Cris Jacobs & the Band of Johns fires up the hometown
Cris Jacobs & the Band of Johns
February 2, 2013
Since The Bridge called it quits just over a year ago, singer-guitarist Cris Jacobs has shown no signs of slowing down as he is a man constantly on the move exploring as much musical ground as he can cover, whether with his new project The Cris Jacobs Band (who released their debut album last year), as part of his long-time bluegrass band Smooth Kentucky, in the various guest spots and sit-ins he appears in with everyone from Anders Osborne to Los Lobos, or in his recent recording session with New Orleans legend Ivan Neville. On a night when his hometown of Baltimore was teeming with excitement in anticipation of the Ravens appearance in the Super Bowl the following day, Jacobs debuted his latest endeavor, The Band of Johns, at his home away from home, The 8×10.
Comprised of keyboardist John Ginty (John Ginty Band, Santana, Robert Randolph & the Family Band),drummer John Thomakos (John Mooney, Vanessa Carlton), and bassist Jake Leckie (Cris Jacobs Band) the quartet played together for the first time ever on this evening. With the city already brimming with energy and enthusiasm for the Ravens upcoming Super Bowl appearance, Jacobs show at the 8×10 took on the air of an almost surreal pep-rally at times, with many in the crowd decked out in purple or Ravens jerseys, including both Jacobs in a Ray Lewis jersey and Thomakos in an Ed Reed jersey. Jacobs made numerous references throughout the night to the game, and the inclusion of a couple ofr New Orleans themed covers in â€œDown South of New Orleansâ€ and â€œGoing Down to New Orleansâ€ only served as another sly reference to the next dayâ€™s big game down in the Big Easy. But the most obvious Super Bowl reference came as the band was deep in the midst of a particularly adventurous journey through Jacobsâ€™ old band The Bridgeâ€™s long-time live staple â€œBad Locomotive.â€ As the song evolved into a dark swirling jam, the unmistakable driving bass and drum rhythm of the White Stripes â€œSeven Nation Armyâ€ began to show, slowly poking its face out from underneath the familiar chords of â€œBad Locomotive.â€ The song has become the unofficial song/ chant of the Baltimore Ravens and their faithful during this past season, with the acapella chanting of its relentlessly, driving melody becoming omnipresent at Ravens games and seemingly every Super Bowl broadcast from New Orleans. This simple jam evoked the same response from the fans packed into the 8×10 who responded with a stadium worthy rendition of the chant, before the band broke it off and led back into â€œBad Locomotive.â€
But this night was not all about the Ravens and the upcoming Super Bowl, though that was definitely a big part of it. The evenings setlist drew heavily from Jacobs large repertoire of material, using the new material that Jacobs has written recently for The Cris Jacobs Band (including â€œDragonfly,â€ â€œDevil or Jesse James,â€ and â€œStoned on youâ€), a smattering of old Bridge songs (â€œHeavy Water,â€, â€œHoneybee,â€ and â€œDevil on Meâ€ among others), and a few tasty covers (the aforementioned New Orleans tunes and â€œYou Can Stay but the Noise Must Goâ€) thrown in for good measure. This highly experienced band made this wide range music all their own. Jacobsâ€™ soulful wail echoes the southern-fried, gravely, timbre of Lowell George, and the addition of the masterful touch of Ginty and the hard-driving, precise drumming of Thomakos seemed to give his voice that much more power on the evening (or maybe it was just the excitement for the Ravens). For many in the crowd in the crowd there was an extreme familiarity with many of Jacobsâ€™ songs, but with addition of such seasoned skillful players as Ginty and Thomakos the music found new and interesting musical paths down which to wind.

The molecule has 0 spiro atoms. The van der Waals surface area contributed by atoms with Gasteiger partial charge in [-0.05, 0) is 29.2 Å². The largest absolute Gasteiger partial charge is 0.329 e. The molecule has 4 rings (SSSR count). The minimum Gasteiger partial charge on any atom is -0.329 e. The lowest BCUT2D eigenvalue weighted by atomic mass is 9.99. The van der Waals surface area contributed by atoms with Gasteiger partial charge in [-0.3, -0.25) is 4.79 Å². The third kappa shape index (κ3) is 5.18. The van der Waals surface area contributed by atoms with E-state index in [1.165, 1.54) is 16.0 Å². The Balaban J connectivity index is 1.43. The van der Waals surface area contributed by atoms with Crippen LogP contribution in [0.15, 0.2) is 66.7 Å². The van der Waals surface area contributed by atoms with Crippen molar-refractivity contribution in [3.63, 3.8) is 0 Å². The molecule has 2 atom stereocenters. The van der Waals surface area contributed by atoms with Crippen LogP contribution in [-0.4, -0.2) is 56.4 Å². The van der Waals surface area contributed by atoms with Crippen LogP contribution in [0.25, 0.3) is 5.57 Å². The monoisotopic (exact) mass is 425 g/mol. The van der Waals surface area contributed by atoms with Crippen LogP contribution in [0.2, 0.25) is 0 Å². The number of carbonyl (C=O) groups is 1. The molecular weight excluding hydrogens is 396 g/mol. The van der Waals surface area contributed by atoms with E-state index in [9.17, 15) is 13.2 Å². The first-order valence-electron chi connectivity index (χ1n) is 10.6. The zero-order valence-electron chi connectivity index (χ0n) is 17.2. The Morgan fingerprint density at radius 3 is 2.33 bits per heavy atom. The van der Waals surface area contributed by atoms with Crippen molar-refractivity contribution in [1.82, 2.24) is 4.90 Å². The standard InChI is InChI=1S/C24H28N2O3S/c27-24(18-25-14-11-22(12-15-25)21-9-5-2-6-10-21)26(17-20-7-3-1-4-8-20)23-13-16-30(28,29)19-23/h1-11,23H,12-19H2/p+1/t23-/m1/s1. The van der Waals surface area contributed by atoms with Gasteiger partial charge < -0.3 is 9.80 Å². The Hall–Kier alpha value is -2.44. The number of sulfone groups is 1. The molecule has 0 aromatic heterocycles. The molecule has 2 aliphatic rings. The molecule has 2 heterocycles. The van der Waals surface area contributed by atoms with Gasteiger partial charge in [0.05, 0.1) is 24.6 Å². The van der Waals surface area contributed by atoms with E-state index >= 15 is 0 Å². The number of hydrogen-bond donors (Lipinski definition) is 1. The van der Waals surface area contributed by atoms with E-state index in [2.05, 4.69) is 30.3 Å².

Still the overriding theme for the show on this chilly night in Baltimore was the energy that came with the anticipation of The Ravens appearance in the Super Bowl the next day, and the night would appropriately end on that note. After wrapping up their set with a spirited take on The Bridgeâ€™s â€œColorado Motel,â€ the crowd began shouting their approval and even more boisterous version of the â€œSeven Nation Armyâ€ chant erupted from the crowd as they waited for the band to retake the stage. The band quickly retook the stage. Leckie and Thomakos began to play along with the crowd, churning out the hard-hitting, pulsating rhythm of â€œSeven Nation Army,â€ only this time instead a brief tease, Jacobs and Ginty picked up the rhythm and launched into a full-on version of the song that burned with a ferocity that would make the hometown teamâ€™s long revered defense proud, and as everyone in the crowd gave their full-throated best to make their chant heard, all eyes turned towards New Orleans and next dayâ€™s Super Bowl.
Authorâ€™s note â€“ The Ravens would go on to win the Super Bowl the next day, the â€œSeven Nation Armyâ€ chant could be heard constantly throughout the game, Baltimore rejoiced, and for just one small moment there was peace in the world.
To see all of Jordan August ‘s photos from Jacobs’ surreal pep-rally please visit here.